Jeffery: This is the natural situation in caves. Without eyes, they probably sense food by using novel behaviors; for example, the behavior in which they are attracted to vibrations in the water. Vibrations in the water can result from many things, but often, they indicate food, wiggling crustaceans, which is the case for fish. Additionally, being able to get there quickly, before your competitor does, would be a good thing to do because that food is sparser in the cave than it is on the surface. This evolved behavior is risky for the cavefish because if you are guided to every movement, that is risky—you could be surprised by a moving predator rather than your prey. That would not work on the surface, but it works in the cave because there are very few organisms high in the pyramid of life that could serve as predators. Cavefish do not usually have macroscopic predators in the cave, so they can evolve these risky behaviors. Scientists use this behavior to their advantage. When they go to collect cavefish, they put a net in the water and the vibration alone will attract the fish. That is a risky behavior to have in any other place, and if I were a predator that would be the end of that cavefish.
Is vibration the same as the shadow effect?
Jeffery: No, the shadow effect is something entirely different. The shadow effect is something that is present in surface-dwelling fish [which typically flee from a shadow], as well as cave-dwelling fish. The effect is caused by a temporary shading of light, so it would not happen in a cave. When I talk about that shadow effect, which cavefish have retained, the question is, “Why have they retained it?” Selection is relaxed for anything like that—they have not seen the light for a million years. But those phenotypes are not completely destroyed during life in a cave—even if they are not used, they are kept. As for why they are kept, it may be that these traits are involved in some other phenomenon that we do not know about yet.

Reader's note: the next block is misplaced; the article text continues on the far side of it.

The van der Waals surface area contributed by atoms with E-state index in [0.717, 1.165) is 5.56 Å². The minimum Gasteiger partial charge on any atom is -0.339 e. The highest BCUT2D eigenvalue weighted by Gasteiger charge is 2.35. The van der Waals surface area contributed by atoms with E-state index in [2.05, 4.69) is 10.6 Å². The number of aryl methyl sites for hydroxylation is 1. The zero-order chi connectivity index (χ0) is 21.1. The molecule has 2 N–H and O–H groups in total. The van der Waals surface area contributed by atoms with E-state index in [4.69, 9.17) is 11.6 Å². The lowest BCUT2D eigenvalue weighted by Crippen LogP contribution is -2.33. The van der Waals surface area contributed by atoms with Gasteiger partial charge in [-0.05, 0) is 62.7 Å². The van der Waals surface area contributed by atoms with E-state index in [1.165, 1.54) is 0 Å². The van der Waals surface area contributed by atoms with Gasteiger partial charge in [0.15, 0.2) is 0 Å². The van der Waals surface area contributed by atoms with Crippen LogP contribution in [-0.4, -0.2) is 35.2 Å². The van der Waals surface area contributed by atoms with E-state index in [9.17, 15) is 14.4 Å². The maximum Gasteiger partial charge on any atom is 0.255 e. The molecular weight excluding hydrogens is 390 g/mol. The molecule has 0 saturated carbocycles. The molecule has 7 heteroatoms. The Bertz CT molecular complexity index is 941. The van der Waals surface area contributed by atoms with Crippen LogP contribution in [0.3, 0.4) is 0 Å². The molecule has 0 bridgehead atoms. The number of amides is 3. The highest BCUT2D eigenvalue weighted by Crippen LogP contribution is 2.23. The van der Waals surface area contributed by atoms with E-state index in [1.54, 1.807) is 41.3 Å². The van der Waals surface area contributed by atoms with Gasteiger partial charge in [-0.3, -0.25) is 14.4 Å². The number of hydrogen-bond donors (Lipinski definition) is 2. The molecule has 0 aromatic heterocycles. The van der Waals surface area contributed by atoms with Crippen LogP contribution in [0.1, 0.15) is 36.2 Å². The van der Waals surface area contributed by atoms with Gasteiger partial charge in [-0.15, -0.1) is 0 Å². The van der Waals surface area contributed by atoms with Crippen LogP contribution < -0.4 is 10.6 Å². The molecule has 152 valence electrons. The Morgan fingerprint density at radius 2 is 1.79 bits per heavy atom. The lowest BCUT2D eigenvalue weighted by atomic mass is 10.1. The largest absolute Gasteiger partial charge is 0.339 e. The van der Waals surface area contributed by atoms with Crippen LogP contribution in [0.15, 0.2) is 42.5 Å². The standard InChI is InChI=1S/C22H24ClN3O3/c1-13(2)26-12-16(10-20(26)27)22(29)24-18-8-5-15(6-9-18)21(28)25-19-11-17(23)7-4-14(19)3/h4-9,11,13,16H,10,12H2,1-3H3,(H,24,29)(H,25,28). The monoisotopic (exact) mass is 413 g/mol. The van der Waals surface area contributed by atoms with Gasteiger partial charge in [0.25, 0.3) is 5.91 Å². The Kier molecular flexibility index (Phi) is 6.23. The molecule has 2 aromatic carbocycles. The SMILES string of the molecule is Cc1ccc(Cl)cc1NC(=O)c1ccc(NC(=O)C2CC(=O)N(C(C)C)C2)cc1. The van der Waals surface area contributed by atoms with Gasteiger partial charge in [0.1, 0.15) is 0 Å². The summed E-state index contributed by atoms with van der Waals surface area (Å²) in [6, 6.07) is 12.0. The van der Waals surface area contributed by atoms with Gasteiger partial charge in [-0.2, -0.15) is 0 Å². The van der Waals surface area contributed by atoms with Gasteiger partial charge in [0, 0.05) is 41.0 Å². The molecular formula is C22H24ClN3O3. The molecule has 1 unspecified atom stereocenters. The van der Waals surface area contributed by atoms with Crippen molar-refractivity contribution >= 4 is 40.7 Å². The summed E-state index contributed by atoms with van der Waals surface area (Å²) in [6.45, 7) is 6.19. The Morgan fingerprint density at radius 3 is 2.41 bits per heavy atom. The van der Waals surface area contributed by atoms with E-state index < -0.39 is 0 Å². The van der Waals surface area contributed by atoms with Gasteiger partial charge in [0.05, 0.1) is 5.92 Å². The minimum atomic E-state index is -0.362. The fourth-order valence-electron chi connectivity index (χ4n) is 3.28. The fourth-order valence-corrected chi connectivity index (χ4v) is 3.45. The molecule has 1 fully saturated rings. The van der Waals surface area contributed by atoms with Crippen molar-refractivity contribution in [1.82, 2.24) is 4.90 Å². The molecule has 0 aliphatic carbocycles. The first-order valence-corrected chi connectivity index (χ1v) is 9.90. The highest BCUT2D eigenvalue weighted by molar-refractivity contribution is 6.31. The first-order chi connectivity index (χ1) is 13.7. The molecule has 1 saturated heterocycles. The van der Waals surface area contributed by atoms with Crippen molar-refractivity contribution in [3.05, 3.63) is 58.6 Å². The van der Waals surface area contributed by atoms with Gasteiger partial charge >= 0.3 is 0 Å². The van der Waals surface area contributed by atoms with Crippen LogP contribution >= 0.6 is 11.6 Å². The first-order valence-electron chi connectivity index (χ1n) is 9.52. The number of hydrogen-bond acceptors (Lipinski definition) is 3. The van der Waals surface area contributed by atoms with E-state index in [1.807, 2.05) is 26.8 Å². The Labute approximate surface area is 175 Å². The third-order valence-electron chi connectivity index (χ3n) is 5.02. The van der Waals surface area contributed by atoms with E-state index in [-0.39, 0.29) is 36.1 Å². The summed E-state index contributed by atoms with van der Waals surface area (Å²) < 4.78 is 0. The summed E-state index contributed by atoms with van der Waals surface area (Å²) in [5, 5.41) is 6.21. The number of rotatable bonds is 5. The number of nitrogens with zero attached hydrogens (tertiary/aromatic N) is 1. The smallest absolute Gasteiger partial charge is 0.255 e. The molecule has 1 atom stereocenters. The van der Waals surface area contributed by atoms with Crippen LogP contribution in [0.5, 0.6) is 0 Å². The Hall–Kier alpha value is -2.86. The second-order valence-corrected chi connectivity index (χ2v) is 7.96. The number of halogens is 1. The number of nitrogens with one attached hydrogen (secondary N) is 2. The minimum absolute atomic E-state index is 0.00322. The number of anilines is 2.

The shadow response is controlled by the pineal organ [an endocrine gland in the vertebrate brain, also known as “the third eye”3], which in fishes is responsive to light, particularly in photoperiods. The pineal gland produces melatonin, and as a result, organisms undergo circadian rhythms. As far as we know, this does not happen in a cave; although we are not so sure about that because all of the circadian rhythms we know about are dependent upon light. Other types of circadian rhythms that are dependent on things other than light may exist; for example, bats go in and out of caves according to light. When they go back into the cave in the morning, they go back to the roost, and they shake and things fall out, such as ectoparasites [parasites that subsist in or on the skin but not inside the body]. That would be a good time for a cavefish to be swimming right underneath the bat in a pool because of the food provided; so, cavefish can be in tune to things like that. There may be ways other than light in which circadian rhythms are controlled.